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Now and then I come across a game on Steam where I ask in the Steam forum about possible Linux support, Marble It Up! is one such game but the developer has decided to let Valve handle it with Steam Play.

I’ll get something out of the way first: I think Steam Play is great, I do use it but I appreciate it’s a complicated subject for many reasons and some people don’t want to use it. This is meant to highlight some issues facing future Linux support as a gaming platform and as a talking point. Now, onto the topic at hand…

After the developer suggested the use of Steam Play, one user said “OK but that's not Linux support” and mentioned how they won’t buy it for that. This seems to have caused this particular developer to go on a little rant, where they gave some reasons why.

“Steam Beta includes Proton out of box. I guess technically the game is not Linux native but if you can play it with one click, I'm not sure there's a lot to argue about. You can refund it no questions asked. I think you'll like the game and there is no risk to you. Why not try it?”

Note: On ProtonDB, the unofficial website where people can rate how well Windows games work on Linux with Steam Play, Marble It Up! has a “Platinum” rating. This means it should be click and play, like any other game. To be clear though, that’s only from four tests so far.

The developer goes on to mention how Unity games aren’t technically native “no Unity game is able to run as fully native code”, how Feral Interactive (made a lot of AAA Linux ports) have their own graphics emulation layer, games like Curious Expedition that use Electron and so on. They also directly mentioned Tropico 6 too, which apparently works better with Steam Play/Proton than the native version, although ProtonDB only has one report to say so. They mention plenty more types of games and how they could package it up with Proton themselves and all the points are very interesting.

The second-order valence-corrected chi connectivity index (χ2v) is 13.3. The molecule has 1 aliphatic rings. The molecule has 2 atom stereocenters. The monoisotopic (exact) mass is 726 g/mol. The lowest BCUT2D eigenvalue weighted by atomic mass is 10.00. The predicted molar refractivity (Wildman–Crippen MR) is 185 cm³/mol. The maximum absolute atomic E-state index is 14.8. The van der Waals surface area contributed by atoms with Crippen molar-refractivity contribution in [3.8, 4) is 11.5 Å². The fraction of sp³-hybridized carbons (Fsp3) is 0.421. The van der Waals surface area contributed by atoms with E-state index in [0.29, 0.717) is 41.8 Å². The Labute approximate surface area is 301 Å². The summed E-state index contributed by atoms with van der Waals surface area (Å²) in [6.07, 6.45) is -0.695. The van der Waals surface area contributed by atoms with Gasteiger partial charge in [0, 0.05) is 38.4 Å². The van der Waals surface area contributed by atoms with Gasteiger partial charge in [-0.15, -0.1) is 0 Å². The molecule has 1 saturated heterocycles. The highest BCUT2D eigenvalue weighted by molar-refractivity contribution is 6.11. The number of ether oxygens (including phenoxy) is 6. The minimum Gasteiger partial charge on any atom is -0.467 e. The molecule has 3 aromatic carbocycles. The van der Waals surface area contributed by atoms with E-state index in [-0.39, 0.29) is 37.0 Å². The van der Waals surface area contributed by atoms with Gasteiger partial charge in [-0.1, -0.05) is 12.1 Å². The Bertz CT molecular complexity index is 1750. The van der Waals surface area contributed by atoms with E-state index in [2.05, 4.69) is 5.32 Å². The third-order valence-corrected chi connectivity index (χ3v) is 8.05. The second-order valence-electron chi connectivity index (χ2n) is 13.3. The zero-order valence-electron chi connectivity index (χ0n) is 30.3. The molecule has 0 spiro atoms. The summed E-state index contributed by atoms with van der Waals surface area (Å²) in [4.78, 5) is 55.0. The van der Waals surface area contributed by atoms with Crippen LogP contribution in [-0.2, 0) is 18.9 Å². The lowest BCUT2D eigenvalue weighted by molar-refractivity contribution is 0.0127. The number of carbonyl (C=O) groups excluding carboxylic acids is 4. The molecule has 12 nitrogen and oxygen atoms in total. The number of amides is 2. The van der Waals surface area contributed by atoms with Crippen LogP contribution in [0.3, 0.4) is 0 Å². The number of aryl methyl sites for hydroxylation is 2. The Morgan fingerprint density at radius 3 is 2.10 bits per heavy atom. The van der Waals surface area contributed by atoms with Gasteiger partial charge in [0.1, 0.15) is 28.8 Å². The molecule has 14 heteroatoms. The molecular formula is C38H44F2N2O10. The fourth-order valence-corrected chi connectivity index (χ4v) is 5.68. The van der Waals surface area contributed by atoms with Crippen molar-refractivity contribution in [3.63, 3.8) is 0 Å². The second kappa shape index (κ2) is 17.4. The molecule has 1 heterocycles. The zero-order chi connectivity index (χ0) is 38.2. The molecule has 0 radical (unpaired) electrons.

One part I found particularly interesting was this statement: “Is a truly native Linux worth it you that you would pay 15-25% more for games that had it? I've seen a lot of people say that but when it came down to it they just really wanted it to be free like Linux. So - would you really? Would you switch to a different Linux distro if yours wasn't supported?”

For me personally, it’s not a case of a game needing to be “native”, I’m so long past caring about the internals of a game. I want a game that both works and is supported. The latter obviously being extremely important, since if a game update breaks the Linux version then as a paying customer I would expect something to be looked into and fixed up.

Support is the biggest problem, we still don’t really know how things will go down in future when games stop working. The support with Steam Play is supposed to be on Valve’s end, although technically only for titles that are in the Steam Play whitelist which hasn’t seen an update since December last year and Marble It Up! Is not on that list.

You may end up waiting a day, a week, a month or perhaps longer if a game update or a Steam Play update breaks a game. Being realistic here, it’s not like a game developer is going to go and help fix up Steam Play themselves when part of the reason a developer is even using Steam Play, is so they don’t do the Linux side themselves. There’s also the idea of vendor lock-in here, Steam Play is all open on GitHub which is fantastic but again, how many are likely to go and pull it themselves for their games to put them on other stores for Linux? I’m betting about zero.

I don’t want to seem like I’m being a “debbie downer” (remember my starting statement, I really do like Steam Play) but it’s already happened with multiple titles that stopped working due to changes with Easy Anti-Cheat like Darwin Project, Paladins and Pandemic Express. That might not be an issue forever though but you get the idea, it can and will happen.